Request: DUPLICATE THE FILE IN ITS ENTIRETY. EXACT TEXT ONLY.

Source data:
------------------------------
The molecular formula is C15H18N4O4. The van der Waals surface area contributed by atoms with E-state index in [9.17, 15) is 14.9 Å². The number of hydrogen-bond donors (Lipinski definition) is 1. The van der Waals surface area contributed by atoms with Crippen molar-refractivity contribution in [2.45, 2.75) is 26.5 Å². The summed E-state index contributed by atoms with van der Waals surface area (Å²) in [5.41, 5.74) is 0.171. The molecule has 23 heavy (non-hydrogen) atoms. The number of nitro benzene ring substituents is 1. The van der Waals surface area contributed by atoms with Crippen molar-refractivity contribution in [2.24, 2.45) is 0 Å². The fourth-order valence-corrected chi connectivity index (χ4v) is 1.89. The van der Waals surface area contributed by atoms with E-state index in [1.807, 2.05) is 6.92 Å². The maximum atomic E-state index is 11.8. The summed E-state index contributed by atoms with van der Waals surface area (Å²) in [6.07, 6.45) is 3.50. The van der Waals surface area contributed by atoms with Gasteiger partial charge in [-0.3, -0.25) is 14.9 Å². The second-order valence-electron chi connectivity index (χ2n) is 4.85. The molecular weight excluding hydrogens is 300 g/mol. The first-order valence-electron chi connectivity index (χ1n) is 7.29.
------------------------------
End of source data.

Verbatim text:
The molecular formula is C15H18N4O4. The van der Waals surface area contributed by atoms with E-state index in [9.17, 15) is 14.9 Å². The number of hydrogen-bond donors (Lipinski definition) is 1. The van der Waals surface area contributed by atoms with Crippen molar-refractivity contribution in [2.45, 2.75) is 26.5 Å². The summed E-state index contributed by atoms with van der Waals surface area (Å²) in [5.41, 5.74) is 0.171. The molecule has 23 heavy (non-hydrogen) atoms. The number of nitro benzene ring substituents is 1. The van der Waals surface area contributed by atoms with Crippen molar-refractivity contribution in [2.24, 2.45) is 0 Å². The fourth-order valence-corrected chi connectivity index (χ4v) is 1.89. The van der Waals surface area contributed by atoms with E-state index in [1.807, 2.05) is 6.92 Å². The maximum atomic E-state index is 11.8. The summed E-state index contributed by atoms with van der Waals surface area (Å²) in [6.07, 6.45) is 3.50. The van der Waals surface area contributed by atoms with Gasteiger partial charge in [-0.3, -0.25) is 14.9 Å². The second-order valence-electron chi connectivity index (χ2n) is 4.85. The molecular weight excluding hydrogens is 300 g/mol. The first-order valence-electron chi connectivity index (χ1n) is 7.29.